These instances of coercion almost justify the film’s undivided attention, but they are not given enough context. At this point, the film’s proffered history of the region is too one-sided, too incomplete, and the army’s actions feel too removed from the actual Palestinian people. All the film can truly accomplish is to say “if the Israeli army does this to us, imagine what they do to the Palestinians,” and that is not nearly enough. Still, this oversight alone is forgivable. What I find unforgivable is the way the film ends. As the run reaches its conclusion, music swells and tears of joy are shed in a moment that feels unearned. Nothing has changed for the Palestinian farmers, save for acquiring some well-deserved exposure, but the protestors go on as if they have attained some great victory. The trouble with trying to enact change, it seems, is in admitting that you have little to no power. Of course, this is no reason not to try, and I honor the effort regardless of how annoying I find some of these protestors (the guy trying to use the experience to write world changing muzak is a particular standout). In this particular case though, the film’s overwrought if well-meaning intentions drown out the finer points of a significant discussion.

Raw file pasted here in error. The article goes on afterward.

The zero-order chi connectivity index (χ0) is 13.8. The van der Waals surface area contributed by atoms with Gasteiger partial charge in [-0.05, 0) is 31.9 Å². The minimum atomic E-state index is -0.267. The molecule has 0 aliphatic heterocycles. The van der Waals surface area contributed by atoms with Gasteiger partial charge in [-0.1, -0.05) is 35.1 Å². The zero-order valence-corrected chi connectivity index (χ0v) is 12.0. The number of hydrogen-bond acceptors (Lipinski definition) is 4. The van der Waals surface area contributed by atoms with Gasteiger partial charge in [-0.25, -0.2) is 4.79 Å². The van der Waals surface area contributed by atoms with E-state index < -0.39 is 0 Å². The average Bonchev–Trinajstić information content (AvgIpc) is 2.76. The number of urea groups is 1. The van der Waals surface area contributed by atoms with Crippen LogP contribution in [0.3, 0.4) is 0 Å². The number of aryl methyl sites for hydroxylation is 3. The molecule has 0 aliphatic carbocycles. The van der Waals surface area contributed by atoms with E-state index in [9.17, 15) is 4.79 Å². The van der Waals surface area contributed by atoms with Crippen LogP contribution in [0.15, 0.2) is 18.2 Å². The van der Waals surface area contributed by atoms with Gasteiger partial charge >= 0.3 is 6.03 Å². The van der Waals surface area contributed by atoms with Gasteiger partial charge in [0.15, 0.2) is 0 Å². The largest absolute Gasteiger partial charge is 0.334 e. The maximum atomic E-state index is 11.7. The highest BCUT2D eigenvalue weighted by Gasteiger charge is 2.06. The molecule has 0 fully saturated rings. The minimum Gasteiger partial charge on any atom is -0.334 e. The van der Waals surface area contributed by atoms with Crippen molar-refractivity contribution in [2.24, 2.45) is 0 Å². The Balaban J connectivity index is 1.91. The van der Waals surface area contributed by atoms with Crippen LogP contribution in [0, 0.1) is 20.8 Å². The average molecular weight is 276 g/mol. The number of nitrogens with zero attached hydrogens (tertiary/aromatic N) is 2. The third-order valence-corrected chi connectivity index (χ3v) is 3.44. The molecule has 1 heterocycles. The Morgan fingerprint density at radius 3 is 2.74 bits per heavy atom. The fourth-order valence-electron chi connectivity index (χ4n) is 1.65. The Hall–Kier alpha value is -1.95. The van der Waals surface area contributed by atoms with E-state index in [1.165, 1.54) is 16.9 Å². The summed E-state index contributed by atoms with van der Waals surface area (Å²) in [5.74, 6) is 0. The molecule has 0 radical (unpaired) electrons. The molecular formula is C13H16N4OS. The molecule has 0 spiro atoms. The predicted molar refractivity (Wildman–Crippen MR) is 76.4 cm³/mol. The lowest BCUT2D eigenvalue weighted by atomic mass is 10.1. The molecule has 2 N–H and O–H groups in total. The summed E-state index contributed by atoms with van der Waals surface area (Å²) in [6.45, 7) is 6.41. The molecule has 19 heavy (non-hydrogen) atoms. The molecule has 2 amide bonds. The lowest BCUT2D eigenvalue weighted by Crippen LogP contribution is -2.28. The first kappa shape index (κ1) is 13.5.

Jacob Mertens is a Film International ‘In the Field’ writer.